I Created a Pineapple Beach Vivarium for Ants | Super Relaxing Video

I Created a Pineapple Beach Vivarium for Ants | Super Relaxing Video


OMG guys, our AC Antiverse, i.e. the Ant Room,
has entered a new era of sorts. It seems gone are the days when one of our
ant colonies lived completely on their own in an ant farm, devoid of any interaction
with other creatures or micro-organisms. In our past videos, I have shown you how putting
together small and big, vicious and friendly, prey and predatory creatures co-existing within
their mini world can create healthy and thriving vivariums. Easy to make, but awesome for observing nature! We’ve entered the Era of Vivariums! This week, you are yet again about to see
how I transform one of the most famous forest tanks on this channel into a beautiful, exotic
pineapple beach paludarium. Pineapples, you ask? Yes, I know, pretty random right, but just
watch until the end to see one of the most unique paludarium creations I’ve ever made
in my life, and perhaps you can create one, too! Plus, I got some other updates on other colonies
in the Ant Room whose symbiotic setups have proven to be quite the success. AC Family, sit back, relax and enjoy these
awesome scenes of nature in tanks, as we marvel at the beauty and wonders of the small, big
worlds we created and continue to create together in our AC Antiverse. Welcome to the AntsCanada Ant Channel! Please subscribe to my channel and hit the
bell icon. Welcome to the AC Family. Enjoy! A trap-jaw ant licks the juices of hemolymph
and guts oozing from the dying superworm. I had cut this superworm up and threw it into
their territories to provide the colony nourishment. She was lucky to stumble across it, and so
she now has the task of informing the colony of the bounty. There she goes to tell the gang. It isn’t long before a few of her sisters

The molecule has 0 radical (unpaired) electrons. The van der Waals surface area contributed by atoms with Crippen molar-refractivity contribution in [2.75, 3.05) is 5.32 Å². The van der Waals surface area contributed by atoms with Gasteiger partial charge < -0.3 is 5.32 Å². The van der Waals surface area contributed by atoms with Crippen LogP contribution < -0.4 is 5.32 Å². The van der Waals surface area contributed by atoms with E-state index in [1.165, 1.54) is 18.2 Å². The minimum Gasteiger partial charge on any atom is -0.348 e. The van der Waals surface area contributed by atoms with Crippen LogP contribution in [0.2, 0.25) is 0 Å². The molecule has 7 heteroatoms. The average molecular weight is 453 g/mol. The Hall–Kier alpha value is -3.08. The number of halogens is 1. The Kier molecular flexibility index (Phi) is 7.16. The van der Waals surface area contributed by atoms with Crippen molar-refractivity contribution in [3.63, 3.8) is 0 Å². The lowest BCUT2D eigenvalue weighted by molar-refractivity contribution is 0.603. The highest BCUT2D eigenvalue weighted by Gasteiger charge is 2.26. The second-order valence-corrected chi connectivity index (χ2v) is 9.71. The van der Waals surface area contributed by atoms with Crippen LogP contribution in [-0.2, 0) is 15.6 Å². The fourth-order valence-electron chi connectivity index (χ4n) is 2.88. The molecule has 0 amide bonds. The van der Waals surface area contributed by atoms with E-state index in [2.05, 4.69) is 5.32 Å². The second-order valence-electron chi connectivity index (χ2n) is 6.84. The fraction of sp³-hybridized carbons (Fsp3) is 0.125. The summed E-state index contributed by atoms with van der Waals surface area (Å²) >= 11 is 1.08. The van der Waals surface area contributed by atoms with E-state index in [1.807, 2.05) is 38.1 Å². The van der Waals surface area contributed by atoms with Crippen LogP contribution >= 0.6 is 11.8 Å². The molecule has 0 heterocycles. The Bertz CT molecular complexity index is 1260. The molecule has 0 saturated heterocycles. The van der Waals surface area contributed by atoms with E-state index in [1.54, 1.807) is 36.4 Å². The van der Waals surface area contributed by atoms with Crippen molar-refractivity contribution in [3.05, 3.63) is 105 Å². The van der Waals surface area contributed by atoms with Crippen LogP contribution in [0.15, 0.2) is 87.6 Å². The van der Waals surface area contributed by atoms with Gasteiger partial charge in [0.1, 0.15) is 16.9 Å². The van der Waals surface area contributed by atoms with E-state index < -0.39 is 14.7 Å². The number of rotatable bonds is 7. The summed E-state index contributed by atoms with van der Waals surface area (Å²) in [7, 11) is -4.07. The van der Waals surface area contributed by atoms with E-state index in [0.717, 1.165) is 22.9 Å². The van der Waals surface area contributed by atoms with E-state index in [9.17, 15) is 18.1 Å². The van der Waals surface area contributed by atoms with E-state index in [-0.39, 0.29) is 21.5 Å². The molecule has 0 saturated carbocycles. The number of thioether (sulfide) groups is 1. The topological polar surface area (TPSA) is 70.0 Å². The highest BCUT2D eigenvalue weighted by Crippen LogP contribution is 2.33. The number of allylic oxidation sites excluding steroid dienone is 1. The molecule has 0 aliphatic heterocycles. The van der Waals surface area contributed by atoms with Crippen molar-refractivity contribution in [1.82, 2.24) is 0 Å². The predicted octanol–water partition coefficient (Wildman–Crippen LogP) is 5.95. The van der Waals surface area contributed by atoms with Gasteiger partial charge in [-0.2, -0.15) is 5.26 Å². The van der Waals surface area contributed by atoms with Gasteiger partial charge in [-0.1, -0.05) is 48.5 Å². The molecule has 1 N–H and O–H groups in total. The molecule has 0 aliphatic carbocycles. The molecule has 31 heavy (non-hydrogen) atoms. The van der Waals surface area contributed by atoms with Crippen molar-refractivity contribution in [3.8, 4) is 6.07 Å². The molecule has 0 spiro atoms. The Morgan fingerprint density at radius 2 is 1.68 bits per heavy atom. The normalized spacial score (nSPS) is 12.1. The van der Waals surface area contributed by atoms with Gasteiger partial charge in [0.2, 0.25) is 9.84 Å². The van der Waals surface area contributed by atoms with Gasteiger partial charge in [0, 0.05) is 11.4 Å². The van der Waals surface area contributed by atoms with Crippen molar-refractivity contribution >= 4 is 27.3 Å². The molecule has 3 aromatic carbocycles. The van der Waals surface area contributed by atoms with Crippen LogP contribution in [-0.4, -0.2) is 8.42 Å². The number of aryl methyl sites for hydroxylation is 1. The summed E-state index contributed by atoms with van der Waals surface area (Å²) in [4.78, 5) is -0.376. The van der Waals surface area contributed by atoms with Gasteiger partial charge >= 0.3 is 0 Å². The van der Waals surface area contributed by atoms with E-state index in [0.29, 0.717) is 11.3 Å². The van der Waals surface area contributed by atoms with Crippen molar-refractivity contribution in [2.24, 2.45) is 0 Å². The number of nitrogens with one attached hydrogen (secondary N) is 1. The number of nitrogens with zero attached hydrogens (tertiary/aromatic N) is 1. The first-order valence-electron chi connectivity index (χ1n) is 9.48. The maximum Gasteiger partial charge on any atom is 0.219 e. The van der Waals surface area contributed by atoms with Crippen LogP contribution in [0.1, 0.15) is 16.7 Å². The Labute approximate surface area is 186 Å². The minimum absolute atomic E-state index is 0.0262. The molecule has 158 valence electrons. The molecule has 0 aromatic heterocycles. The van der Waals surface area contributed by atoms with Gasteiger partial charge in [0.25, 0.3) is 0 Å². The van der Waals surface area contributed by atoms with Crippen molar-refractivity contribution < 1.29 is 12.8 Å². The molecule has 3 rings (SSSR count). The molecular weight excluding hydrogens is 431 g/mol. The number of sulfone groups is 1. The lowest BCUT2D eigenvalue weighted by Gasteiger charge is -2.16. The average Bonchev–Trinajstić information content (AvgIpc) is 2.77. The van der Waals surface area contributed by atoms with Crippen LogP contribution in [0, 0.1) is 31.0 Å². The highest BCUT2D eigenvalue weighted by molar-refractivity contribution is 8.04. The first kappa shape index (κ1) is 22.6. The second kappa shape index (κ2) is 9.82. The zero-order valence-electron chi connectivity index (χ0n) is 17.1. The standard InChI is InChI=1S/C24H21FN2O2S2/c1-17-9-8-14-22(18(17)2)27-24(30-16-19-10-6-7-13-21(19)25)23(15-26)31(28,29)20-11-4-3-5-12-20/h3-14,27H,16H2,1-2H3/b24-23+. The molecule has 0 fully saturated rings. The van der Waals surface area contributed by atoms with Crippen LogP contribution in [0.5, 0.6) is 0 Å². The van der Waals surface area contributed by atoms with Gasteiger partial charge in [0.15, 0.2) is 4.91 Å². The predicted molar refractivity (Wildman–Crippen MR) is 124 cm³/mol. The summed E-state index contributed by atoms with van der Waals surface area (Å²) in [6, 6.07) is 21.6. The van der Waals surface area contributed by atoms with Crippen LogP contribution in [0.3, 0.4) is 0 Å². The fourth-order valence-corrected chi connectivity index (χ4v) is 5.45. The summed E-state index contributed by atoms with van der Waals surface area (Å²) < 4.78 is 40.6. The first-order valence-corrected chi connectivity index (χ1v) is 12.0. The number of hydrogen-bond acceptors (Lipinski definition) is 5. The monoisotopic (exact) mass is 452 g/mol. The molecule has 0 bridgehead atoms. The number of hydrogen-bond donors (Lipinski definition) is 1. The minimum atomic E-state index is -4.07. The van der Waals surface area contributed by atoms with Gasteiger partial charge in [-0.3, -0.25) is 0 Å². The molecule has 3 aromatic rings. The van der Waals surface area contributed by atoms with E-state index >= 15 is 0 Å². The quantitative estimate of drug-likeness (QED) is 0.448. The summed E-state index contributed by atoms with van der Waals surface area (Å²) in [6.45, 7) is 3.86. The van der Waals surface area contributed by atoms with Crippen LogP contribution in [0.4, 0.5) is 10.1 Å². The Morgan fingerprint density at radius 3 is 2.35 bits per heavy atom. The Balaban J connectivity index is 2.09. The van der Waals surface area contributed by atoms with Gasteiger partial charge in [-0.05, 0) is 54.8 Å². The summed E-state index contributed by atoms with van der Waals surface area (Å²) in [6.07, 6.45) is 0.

return to the site to join in on the feast. This whole superworm will be enough nourishment
for a colony of thousands for a whole day, which is why it’s so important for them to
eat as much as they can now and finish it up before any other creatures come along to
steal it, because as you know, in nature, it’s a dog-eat-dog world! I’ll be getting into what other creatures
these trap-jaw ants compete with and need to worry about in a sec. But if you’re new to the channel, these are
trap-jaw ants, known scientifically as Odonotmachus simillimus, whom we on the channel have named
the Jawbreakers. They have massive bear-trap jaws, capable
of opening 180 degrees and shutting with lightening speed and force. They use this special power for various things
like cutting this superworm up, as you can see her doing here, jumping into the air,
as we’ve seen in previous videos, and of course attacking. I had the misfortune of being bit by one of
these ants and I promise, it felt like I was electrocuted. It hurts so bad! Those jaws are one of the fastest moving appendages
in the animal kingdom! It kinda makes me nervous because these ants,
the Jawbreakers, are about to have an extreme renovation done to their territories, and
I have to do it with the colony still inside, which means if I want this to be as pain-free
as possible, I’m going to have to do it carefully. I also have given them extra food today, to
minimize the number of ants foraging at ground level, to make my job a bit easier. This here is a cricket which they’ve already
found and have been working on. I think this ant is going to attempt to bring
this entire carcass home. Good luck! Now before we go ahead and give these lands